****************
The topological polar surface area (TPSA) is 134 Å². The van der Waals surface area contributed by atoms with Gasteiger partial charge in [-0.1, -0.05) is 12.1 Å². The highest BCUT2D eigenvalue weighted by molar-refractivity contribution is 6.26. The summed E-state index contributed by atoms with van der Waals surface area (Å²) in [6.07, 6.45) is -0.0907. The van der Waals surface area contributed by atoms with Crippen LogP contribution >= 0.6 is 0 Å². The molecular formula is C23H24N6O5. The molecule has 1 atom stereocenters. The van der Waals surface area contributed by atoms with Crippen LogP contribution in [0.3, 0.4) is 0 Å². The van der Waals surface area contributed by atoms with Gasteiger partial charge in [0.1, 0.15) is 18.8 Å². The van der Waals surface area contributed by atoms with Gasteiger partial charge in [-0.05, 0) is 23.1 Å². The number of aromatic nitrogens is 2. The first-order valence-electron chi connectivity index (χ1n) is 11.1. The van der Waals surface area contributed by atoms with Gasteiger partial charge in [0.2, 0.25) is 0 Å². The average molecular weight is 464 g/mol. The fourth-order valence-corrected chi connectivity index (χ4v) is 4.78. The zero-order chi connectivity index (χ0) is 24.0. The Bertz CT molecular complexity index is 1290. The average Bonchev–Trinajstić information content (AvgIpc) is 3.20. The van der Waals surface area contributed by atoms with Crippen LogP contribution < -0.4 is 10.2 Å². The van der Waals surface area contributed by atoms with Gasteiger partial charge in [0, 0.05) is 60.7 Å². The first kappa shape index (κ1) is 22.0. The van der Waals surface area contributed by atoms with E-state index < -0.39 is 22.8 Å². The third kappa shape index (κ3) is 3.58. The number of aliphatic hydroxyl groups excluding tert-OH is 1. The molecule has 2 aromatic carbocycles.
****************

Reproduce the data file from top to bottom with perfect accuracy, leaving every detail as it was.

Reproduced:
The topological polar surface area (TPSA) is 134 Å². The van der Waals surface area contributed by atoms with Gasteiger partial charge in [-0.1, -0.05) is 12.1 Å². The highest BCUT2D eigenvalue weighted by molar-refractivity contribution is 6.26. The summed E-state index contributed by atoms with van der Waals surface area (Å²) in [6.07, 6.45) is -0.0907. The van der Waals surface area contributed by atoms with Crippen LogP contribution >= 0.6 is 0 Å². The molecular formula is C23H24N6O5. The molecule has 1 atom stereocenters. The van der Waals surface area contributed by atoms with Crippen LogP contribution in [0.3, 0.4) is 0 Å². The van der Waals surface area contributed by atoms with Gasteiger partial charge in [0.1, 0.15) is 18.8 Å². The van der Waals surface area contributed by atoms with Gasteiger partial charge in [-0.05, 0) is 23.1 Å². The number of aromatic nitrogens is 2. The first-order valence-electron chi connectivity index (χ1n) is 11.1. The van der Waals surface area contributed by atoms with Gasteiger partial charge in [0.2, 0.25) is 0 Å². The average molecular weight is 464 g/mol. The fourth-order valence-corrected chi connectivity index (χ4v) is 4.78. The zero-order chi connectivity index (χ0) is 24.0. The Bertz CT molecular complexity index is 1290. The average Bonchev–Trinajstić information content (AvgIpc) is 3.20. The van der Waals surface area contributed by atoms with Crippen LogP contribution < -0.4 is 10.2 Å². The van der Waals surface area contributed by atoms with Gasteiger partial charge in [0, 0.05) is 60.7 Å². The first kappa shape index (κ1) is 22.0. The van der Waals surface area contributed by atoms with E-state index < -0.39 is 22.8 Å². The third kappa shape index (κ3) is 3.58. The number of aliphatic hydroxyl groups excluding tert-OH is 1. The molecule has 2 aromatic carbocycles.